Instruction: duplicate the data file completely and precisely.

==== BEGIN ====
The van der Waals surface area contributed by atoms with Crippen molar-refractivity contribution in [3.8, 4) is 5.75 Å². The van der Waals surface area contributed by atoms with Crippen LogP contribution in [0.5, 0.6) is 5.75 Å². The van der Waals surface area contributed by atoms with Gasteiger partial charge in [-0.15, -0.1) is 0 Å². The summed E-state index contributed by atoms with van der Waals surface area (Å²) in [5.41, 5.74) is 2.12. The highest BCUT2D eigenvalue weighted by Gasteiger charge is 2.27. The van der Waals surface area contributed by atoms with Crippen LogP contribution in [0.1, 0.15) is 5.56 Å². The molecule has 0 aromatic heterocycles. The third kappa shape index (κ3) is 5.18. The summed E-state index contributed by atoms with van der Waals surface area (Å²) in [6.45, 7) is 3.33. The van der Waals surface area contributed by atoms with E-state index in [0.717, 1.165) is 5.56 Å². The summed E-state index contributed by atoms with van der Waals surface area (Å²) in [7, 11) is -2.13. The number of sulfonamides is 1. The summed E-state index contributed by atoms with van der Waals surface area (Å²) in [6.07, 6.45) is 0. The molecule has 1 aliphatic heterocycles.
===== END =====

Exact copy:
The van der Waals surface area contributed by atoms with Crippen molar-refractivity contribution in [3.8, 4) is 5.75 Å². The van der Waals surface area contributed by atoms with Crippen LogP contribution in [0.5, 0.6) is 5.75 Å². The van der Waals surface area contributed by atoms with Gasteiger partial charge in [-0.15, -0.1) is 0 Å². The summed E-state index contributed by atoms with van der Waals surface area (Å²) in [5.41, 5.74) is 2.12. The highest BCUT2D eigenvalue weighted by Gasteiger charge is 2.27. The van der Waals surface area contributed by atoms with Crippen LogP contribution in [0.1, 0.15) is 5.56 Å². The molecule has 0 aromatic heterocycles. The third kappa shape index (κ3) is 5.18. The summed E-state index contributed by atoms with van der Waals surface area (Å²) in [6.45, 7) is 3.33. The van der Waals surface area contributed by atoms with E-state index in [0.717, 1.165) is 5.56 Å². The summed E-state index contributed by atoms with van der Waals surface area (Å²) in [7, 11) is -2.13. The number of sulfonamides is 1. The summed E-state index contributed by atoms with van der Waals surface area (Å²) in [6.07, 6.45) is 0. The molecule has 1 aliphatic heterocycles.